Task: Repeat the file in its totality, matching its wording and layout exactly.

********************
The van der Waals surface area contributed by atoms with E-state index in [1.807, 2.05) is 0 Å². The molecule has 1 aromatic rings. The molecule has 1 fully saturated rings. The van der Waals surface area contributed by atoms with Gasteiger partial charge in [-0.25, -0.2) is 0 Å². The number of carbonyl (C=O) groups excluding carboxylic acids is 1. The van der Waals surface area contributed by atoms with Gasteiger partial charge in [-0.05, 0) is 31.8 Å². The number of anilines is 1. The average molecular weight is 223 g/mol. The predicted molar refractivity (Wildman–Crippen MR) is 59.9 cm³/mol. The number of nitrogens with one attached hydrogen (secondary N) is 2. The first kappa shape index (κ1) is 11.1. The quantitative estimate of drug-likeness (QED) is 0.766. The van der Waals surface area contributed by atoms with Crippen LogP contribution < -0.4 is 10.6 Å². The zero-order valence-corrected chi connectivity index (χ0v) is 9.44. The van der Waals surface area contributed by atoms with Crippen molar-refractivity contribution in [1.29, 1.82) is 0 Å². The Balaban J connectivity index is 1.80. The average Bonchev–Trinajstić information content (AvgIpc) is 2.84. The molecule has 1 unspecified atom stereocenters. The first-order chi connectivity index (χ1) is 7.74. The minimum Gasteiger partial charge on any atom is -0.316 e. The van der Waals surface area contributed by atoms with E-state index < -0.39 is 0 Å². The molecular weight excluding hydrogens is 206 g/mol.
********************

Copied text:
The van der Waals surface area contributed by atoms with E-state index in [1.807, 2.05) is 0 Å². The molecule has 1 aromatic rings. The molecule has 1 fully saturated rings. The van der Waals surface area contributed by atoms with Gasteiger partial charge in [-0.25, -0.2) is 0 Å². The number of carbonyl (C=O) groups excluding carboxylic acids is 1. The van der Waals surface area contributed by atoms with Gasteiger partial charge in [-0.05, 0) is 31.8 Å². The number of anilines is 1. The average molecular weight is 223 g/mol. The predicted molar refractivity (Wildman–Crippen MR) is 59.9 cm³/mol. The number of nitrogens with one attached hydrogen (secondary N) is 2. The first kappa shape index (κ1) is 11.1. The quantitative estimate of drug-likeness (QED) is 0.766. The van der Waals surface area contributed by atoms with Crippen LogP contribution < -0.4 is 10.6 Å². The zero-order valence-corrected chi connectivity index (χ0v) is 9.44. The van der Waals surface area contributed by atoms with Crippen molar-refractivity contribution in [1.29, 1.82) is 0 Å². The Balaban J connectivity index is 1.80. The average Bonchev–Trinajstić information content (AvgIpc) is 2.84. The molecule has 1 unspecified atom stereocenters. The first-order chi connectivity index (χ1) is 7.74. The minimum Gasteiger partial charge on any atom is -0.316 e. The van der Waals surface area contributed by atoms with E-state index < -0.39 is 0 Å². The molecular weight excluding hydrogens is 206 g/mol.